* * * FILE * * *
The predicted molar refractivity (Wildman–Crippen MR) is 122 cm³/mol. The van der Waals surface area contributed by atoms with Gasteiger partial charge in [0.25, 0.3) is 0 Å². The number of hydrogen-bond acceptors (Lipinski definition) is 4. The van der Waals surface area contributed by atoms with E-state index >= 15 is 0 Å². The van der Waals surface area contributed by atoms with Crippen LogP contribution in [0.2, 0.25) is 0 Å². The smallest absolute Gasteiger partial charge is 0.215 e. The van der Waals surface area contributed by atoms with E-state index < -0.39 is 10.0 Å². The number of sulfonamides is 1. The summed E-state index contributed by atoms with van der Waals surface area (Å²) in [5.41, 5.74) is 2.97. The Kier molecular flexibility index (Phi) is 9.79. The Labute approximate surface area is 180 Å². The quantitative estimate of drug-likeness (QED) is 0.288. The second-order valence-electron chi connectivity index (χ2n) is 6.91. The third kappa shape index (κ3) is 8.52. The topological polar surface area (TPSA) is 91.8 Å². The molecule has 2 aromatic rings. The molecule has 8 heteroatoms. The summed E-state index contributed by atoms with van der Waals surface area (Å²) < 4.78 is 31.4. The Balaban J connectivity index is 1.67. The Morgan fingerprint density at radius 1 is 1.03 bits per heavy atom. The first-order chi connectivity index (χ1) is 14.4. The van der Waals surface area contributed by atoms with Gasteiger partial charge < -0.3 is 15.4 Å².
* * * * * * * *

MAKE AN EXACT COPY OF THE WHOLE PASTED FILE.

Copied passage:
The predicted molar refractivity (Wildman–Crippen MR) is 122 cm³/mol. The van der Waals surface area contributed by atoms with Gasteiger partial charge in [0.25, 0.3) is 0 Å². The number of hydrogen-bond acceptors (Lipinski definition) is 4. The van der Waals surface area contributed by atoms with E-state index >= 15 is 0 Å². The van der Waals surface area contributed by atoms with Crippen LogP contribution in [0.2, 0.25) is 0 Å². The smallest absolute Gasteiger partial charge is 0.215 e. The van der Waals surface area contributed by atoms with E-state index < -0.39 is 10.0 Å². The number of sulfonamides is 1. The summed E-state index contributed by atoms with van der Waals surface area (Å²) in [5.41, 5.74) is 2.97. The Kier molecular flexibility index (Phi) is 9.79. The Labute approximate surface area is 180 Å². The quantitative estimate of drug-likeness (QED) is 0.288. The second-order valence-electron chi connectivity index (χ2n) is 6.91. The third kappa shape index (κ3) is 8.52. The topological polar surface area (TPSA) is 91.8 Å². The molecule has 2 aromatic rings. The molecule has 8 heteroatoms. The summed E-state index contributed by atoms with van der Waals surface area (Å²) < 4.78 is 31.4. The Balaban J connectivity index is 1.67. The Morgan fingerprint density at radius 1 is 1.03 bits per heavy atom. The first-order chi connectivity index (χ1) is 14.4. The van der Waals surface area contributed by atoms with Gasteiger partial charge < -0.3 is 15.4 Å².